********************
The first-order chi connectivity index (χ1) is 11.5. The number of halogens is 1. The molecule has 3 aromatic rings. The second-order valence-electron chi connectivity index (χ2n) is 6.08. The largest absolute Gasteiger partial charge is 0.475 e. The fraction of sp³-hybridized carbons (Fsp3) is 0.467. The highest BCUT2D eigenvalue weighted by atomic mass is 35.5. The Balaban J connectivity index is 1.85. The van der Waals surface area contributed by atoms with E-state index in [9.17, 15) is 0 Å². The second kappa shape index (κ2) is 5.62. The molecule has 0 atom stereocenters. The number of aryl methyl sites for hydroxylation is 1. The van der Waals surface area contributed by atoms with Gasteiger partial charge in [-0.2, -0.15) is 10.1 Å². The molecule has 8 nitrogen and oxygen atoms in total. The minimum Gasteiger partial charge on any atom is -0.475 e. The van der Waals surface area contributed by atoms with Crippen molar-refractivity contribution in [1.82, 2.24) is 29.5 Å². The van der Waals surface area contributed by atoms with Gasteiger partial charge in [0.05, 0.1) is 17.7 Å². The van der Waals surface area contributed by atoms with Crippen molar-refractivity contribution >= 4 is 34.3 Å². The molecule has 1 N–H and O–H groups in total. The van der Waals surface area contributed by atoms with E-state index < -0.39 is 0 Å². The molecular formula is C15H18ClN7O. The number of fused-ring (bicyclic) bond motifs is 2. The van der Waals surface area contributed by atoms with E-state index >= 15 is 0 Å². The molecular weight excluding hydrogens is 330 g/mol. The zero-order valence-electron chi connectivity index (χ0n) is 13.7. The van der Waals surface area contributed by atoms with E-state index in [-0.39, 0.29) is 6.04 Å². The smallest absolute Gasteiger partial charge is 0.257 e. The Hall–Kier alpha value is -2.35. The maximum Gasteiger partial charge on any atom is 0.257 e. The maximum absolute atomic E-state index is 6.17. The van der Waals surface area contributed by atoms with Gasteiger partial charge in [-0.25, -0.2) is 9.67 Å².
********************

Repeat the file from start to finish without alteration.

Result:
The first-order chi connectivity index (χ1) is 11.5. The number of halogens is 1. The molecule has 3 aromatic rings. The second-order valence-electron chi connectivity index (χ2n) is 6.08. The largest absolute Gasteiger partial charge is 0.475 e. The fraction of sp³-hybridized carbons (Fsp3) is 0.467. The highest BCUT2D eigenvalue weighted by atomic mass is 35.5. The Balaban J connectivity index is 1.85. The van der Waals surface area contributed by atoms with E-state index in [9.17, 15) is 0 Å². The second kappa shape index (κ2) is 5.62. The molecule has 0 atom stereocenters. The number of aryl methyl sites for hydroxylation is 1. The van der Waals surface area contributed by atoms with Gasteiger partial charge in [-0.2, -0.15) is 10.1 Å². The molecule has 8 nitrogen and oxygen atoms in total. The minimum Gasteiger partial charge on any atom is -0.475 e. The van der Waals surface area contributed by atoms with Crippen molar-refractivity contribution in [1.82, 2.24) is 29.5 Å². The van der Waals surface area contributed by atoms with Gasteiger partial charge in [0.05, 0.1) is 17.7 Å². The van der Waals surface area contributed by atoms with Crippen molar-refractivity contribution >= 4 is 34.3 Å². The molecule has 1 N–H and O–H groups in total. The van der Waals surface area contributed by atoms with E-state index < -0.39 is 0 Å². The molecular formula is C15H18ClN7O. The number of fused-ring (bicyclic) bond motifs is 2. The van der Waals surface area contributed by atoms with E-state index >= 15 is 0 Å². The molecular weight excluding hydrogens is 330 g/mol. The zero-order valence-electron chi connectivity index (χ0n) is 13.7. The van der Waals surface area contributed by atoms with E-state index in [-0.39, 0.29) is 6.04 Å². The smallest absolute Gasteiger partial charge is 0.257 e. The Hall–Kier alpha value is -2.35. The maximum Gasteiger partial charge on any atom is 0.257 e. The maximum absolute atomic E-state index is 6.17. The van der Waals surface area contributed by atoms with Gasteiger partial charge in [-0.25, -0.2) is 9.67 Å².